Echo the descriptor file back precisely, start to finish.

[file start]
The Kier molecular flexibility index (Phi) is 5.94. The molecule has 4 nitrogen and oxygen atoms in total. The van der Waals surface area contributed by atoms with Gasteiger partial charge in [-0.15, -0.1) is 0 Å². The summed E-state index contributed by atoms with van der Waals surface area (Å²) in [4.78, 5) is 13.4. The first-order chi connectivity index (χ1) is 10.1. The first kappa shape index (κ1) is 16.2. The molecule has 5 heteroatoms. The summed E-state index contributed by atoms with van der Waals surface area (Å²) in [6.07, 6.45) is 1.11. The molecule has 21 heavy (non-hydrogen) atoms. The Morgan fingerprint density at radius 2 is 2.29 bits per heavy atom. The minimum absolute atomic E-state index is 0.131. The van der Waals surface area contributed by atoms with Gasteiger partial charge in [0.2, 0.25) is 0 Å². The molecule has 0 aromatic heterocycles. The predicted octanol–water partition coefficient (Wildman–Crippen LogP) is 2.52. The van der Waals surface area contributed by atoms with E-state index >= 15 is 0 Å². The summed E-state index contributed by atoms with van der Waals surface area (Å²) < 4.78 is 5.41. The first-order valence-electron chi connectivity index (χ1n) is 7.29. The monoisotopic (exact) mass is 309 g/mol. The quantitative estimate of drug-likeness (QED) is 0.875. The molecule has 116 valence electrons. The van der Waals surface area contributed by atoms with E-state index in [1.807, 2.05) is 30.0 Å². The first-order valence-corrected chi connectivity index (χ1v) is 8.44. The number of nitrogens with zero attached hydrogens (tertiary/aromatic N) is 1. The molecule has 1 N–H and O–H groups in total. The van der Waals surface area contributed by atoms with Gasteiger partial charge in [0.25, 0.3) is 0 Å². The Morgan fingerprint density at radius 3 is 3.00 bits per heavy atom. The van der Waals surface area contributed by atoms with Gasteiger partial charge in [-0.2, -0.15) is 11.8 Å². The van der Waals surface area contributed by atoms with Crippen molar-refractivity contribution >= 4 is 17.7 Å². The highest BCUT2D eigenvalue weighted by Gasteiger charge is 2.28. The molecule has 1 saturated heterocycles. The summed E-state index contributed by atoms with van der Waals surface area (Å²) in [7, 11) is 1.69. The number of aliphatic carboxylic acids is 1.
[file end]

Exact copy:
The Kier molecular flexibility index (Phi) is 5.94. The molecule has 4 nitrogen and oxygen atoms in total. The van der Waals surface area contributed by atoms with Gasteiger partial charge in [-0.15, -0.1) is 0 Å². The summed E-state index contributed by atoms with van der Waals surface area (Å²) in [4.78, 5) is 13.4. The first-order chi connectivity index (χ1) is 10.1. The first kappa shape index (κ1) is 16.2. The molecule has 5 heteroatoms. The summed E-state index contributed by atoms with van der Waals surface area (Å²) in [6.07, 6.45) is 1.11. The molecule has 21 heavy (non-hydrogen) atoms. The Morgan fingerprint density at radius 2 is 2.29 bits per heavy atom. The minimum absolute atomic E-state index is 0.131. The van der Waals surface area contributed by atoms with Gasteiger partial charge in [0.2, 0.25) is 0 Å². The molecule has 0 aromatic heterocycles. The predicted octanol–water partition coefficient (Wildman–Crippen LogP) is 2.52. The van der Waals surface area contributed by atoms with E-state index >= 15 is 0 Å². The summed E-state index contributed by atoms with van der Waals surface area (Å²) < 4.78 is 5.41. The first-order valence-electron chi connectivity index (χ1n) is 7.29. The monoisotopic (exact) mass is 309 g/mol. The quantitative estimate of drug-likeness (QED) is 0.875. The molecule has 116 valence electrons. The van der Waals surface area contributed by atoms with E-state index in [1.807, 2.05) is 30.0 Å². The first-order valence-corrected chi connectivity index (χ1v) is 8.44. The number of nitrogens with zero attached hydrogens (tertiary/aromatic N) is 1. The molecule has 1 N–H and O–H groups in total. The van der Waals surface area contributed by atoms with Gasteiger partial charge in [0.25, 0.3) is 0 Å². The Morgan fingerprint density at radius 3 is 3.00 bits per heavy atom. The van der Waals surface area contributed by atoms with Gasteiger partial charge in [-0.2, -0.15) is 11.8 Å². The van der Waals surface area contributed by atoms with Crippen molar-refractivity contribution >= 4 is 17.7 Å². The highest BCUT2D eigenvalue weighted by Gasteiger charge is 2.28. The molecule has 1 saturated heterocycles. The summed E-state index contributed by atoms with van der Waals surface area (Å²) in [7, 11) is 1.69. The number of aliphatic carboxylic acids is 1.